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N2122S accident description

Oregon map... Oregon list
Crash location 45.247222°N, 122.770000°W
Nearest city Aurora, OR
45.230954°N, 122.755927°W
1.3 miles away
Tail number N2122S
Accident date 02 Jan 2018
Aircraft type Cessna T210L
Additional details: None

NTSB Factual Report

On January 2, 2018, about 0920 Pacific standard time, a Cessna T210L airplane, N2122S, was substantially damaged during landing following a right main landing gear collapse at Aurora State Airport (UAO), Aurora, Oregon. The private pilot was not injured. The airplane was registered to and operated by the pilot as a Title 14 Code of Federal Regulations Part 91 personal flight. Visual meteorological conditions prevailed at the time of the accident and no flight plan was filed. The cross-country flight originated from Paine Field (PAE), Everett, Washington, about 0758, and was destined for Aurora.

In a report submitted to the National Transportation Safety Board (NTSB) investigator-in-charge (IIC), the pilot reported that while on downwind for runway 35 at UAO, he activated the landing gear extension lever, which was followed by the orange light going out, however, the green [down and locked] light did not illuminate. The pilot further reported that the gear appeared to be down. He then requested permission to perform a control tower fly-by, so the controller could observe the position of the landing gear; the controller confirmed that the landing gear appeared to be down, followed by clearing the pilot for a left downwind approach and landing. The pilot stated that while on downwind he attempted to raise and lower the landing gear, however, while the orange light would illuminate, the green light would not. The pilot opined that the gear appeared to be down as viewed from the airplane's landing gear mirror. Shortly after touchdown the right main landing gear collapsed, which was followed by the airplane swerving right and into the runway safety area. The airplane came to rest on its left main landing gear, nose gear and right wing tip. The right horizontal stabilizer and elevator sustained substantial damage. The pilot also mentioned that he forgot to perform the alternate landing gear extension procedure prior to landing.

Under the supervision of a Federal Aviation Administration aviation safety inspector, a postaccident examination of the landing gear system was performed on January 8, 2018, at the facilities of Willamette Aviation, Aurora State Airport, Aurora, Oregon. The results of the examination revealed the following:

The landing gear hydraulic lines, electrical wires, actuators, locks, valves and other landing gear system components were visually inspected, with no anomalies noted.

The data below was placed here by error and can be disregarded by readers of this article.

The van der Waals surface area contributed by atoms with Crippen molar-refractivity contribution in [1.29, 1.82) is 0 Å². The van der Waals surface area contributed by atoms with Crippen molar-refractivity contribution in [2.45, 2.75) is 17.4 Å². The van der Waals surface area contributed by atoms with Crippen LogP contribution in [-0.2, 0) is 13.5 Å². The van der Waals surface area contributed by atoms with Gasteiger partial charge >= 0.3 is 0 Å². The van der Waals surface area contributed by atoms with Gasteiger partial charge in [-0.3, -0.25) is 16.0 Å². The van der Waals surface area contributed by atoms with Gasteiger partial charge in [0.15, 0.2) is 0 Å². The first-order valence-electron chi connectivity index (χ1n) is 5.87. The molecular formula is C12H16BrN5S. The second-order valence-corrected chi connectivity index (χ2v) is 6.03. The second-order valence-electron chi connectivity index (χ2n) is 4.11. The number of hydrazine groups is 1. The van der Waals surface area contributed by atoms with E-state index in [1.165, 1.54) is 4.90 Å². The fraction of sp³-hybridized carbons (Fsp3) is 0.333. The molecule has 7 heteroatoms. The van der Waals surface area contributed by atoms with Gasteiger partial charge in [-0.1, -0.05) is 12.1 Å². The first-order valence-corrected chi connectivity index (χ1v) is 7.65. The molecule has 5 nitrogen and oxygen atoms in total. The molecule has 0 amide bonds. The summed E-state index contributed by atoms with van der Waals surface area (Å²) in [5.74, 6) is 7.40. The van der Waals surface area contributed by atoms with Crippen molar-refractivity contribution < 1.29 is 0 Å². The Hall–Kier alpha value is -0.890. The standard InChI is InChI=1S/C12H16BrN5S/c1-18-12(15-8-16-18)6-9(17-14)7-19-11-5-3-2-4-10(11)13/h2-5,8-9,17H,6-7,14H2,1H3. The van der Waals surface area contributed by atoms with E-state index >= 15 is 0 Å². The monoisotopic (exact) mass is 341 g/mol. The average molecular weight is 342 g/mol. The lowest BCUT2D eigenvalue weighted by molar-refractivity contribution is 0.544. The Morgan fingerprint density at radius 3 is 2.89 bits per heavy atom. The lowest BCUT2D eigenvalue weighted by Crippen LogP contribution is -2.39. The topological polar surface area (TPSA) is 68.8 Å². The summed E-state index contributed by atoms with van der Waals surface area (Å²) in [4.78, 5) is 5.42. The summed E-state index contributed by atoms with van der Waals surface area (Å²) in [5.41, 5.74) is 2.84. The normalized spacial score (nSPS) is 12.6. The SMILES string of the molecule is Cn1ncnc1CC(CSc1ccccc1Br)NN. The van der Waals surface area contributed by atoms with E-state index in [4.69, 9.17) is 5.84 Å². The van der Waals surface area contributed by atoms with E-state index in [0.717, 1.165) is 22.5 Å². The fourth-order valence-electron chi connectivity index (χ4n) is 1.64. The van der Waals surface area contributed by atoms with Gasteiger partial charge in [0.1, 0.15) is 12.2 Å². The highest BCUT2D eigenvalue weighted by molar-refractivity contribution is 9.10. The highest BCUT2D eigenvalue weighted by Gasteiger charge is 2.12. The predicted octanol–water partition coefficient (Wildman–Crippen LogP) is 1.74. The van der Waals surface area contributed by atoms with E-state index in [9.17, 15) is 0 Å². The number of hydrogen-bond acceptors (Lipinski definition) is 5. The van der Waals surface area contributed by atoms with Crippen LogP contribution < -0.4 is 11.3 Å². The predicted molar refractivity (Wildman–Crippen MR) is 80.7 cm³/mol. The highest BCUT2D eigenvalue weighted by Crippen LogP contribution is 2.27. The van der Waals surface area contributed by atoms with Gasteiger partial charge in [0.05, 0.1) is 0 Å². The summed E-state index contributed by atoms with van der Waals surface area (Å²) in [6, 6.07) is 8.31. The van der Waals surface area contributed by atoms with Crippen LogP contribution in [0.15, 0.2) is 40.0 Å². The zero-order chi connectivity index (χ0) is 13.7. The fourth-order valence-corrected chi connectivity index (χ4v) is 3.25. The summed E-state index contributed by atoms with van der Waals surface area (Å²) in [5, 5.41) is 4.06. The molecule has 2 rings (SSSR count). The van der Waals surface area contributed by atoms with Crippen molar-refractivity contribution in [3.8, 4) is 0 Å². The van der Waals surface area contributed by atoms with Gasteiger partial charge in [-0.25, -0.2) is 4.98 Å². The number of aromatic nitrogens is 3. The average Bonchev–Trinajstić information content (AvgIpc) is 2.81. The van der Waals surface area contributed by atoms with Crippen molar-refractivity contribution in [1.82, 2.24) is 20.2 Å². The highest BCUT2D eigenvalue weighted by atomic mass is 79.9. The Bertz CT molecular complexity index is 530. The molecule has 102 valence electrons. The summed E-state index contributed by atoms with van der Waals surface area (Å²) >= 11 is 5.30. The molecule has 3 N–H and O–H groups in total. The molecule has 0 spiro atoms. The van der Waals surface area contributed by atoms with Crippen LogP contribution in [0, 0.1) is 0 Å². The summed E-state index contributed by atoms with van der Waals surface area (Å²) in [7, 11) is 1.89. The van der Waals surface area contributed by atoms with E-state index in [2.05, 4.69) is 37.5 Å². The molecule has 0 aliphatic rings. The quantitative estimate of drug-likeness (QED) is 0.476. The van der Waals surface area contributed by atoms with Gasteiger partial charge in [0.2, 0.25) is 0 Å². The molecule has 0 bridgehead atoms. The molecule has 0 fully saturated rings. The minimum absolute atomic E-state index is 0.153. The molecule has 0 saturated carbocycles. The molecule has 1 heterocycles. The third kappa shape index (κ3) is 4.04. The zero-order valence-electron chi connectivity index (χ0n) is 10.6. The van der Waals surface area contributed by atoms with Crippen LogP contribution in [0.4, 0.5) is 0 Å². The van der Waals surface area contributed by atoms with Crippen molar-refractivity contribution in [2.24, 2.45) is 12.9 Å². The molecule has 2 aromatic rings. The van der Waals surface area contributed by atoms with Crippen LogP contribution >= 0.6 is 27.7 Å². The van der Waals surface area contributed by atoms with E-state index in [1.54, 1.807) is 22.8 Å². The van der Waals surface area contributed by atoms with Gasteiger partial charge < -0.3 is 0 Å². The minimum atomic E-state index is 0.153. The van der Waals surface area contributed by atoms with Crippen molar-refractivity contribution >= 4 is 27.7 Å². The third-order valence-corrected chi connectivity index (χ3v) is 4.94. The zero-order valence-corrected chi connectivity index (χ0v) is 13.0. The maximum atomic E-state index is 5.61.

The hydraulic system fluid was visually inspected, with the level of the fluid above the ADD mark as indicated on the reservoir dip stick. There were no obvious hydraulic leaks observed from any specific hydraulic component.

The landing gear switch handle was in the GEAR DOWN position, and all three landing gear were visually and physically confirmed to be in the DOWN and LOCKED positions. The landing gear down lock actuators were both extended, and the locks themselves were over the lock pins in a position appropriate to "locked" in the down position, and with visually confirmed engagement.

With the airplane position on the ground and resting on its landing gear, the green GEAR DOWN indicator illuminated when the master switch was positioned to ON; the hydraulic power pack ran for about one (1) second before the light came on.

The airplane was jacked using tripod jacks, wing-mounted jack adapters, and a weighted tail stand. The landing gear was retracted and extended eight (8) cycles over a period of about 40 minutes, and functioned as described in the Cessna T210L maintenance manual, with positive down lock engagement. A green GEAR DOWN light indication was followed by the hydraulic pump shutting off. Both retraction and extension cycles were completed in approximately eight (8) seconds. Each of the cycles resulted in a normal gear retraction and extension cycle completion, with only slight increases in cycle times when the landing gear was de-synchronized by application of resistance to one or the other gear legs. The landing gear warning horn system was tested for proper operation, with no anomalies noted during the functionality check. All systems operated normally. The examination revealed no evidence of what precipitated the collapse of the right main landing gear during the landing roll. (For an in-depth description of the examination and testing, refer to the Aircraft and Landing Gear System Inspection/Function Report, which is appended to the docket for this report.)

NTSB Probable Cause

A collapse of the right main landing gear during the landing roll because the gear would not lock into place. Contributing to the accident was the pilot's failure to perform the alternate landing gear extension procedure before landing.

(c) 2009-2018 Lee C. Baker / Crosswind Software, LLC. For informational purposes only.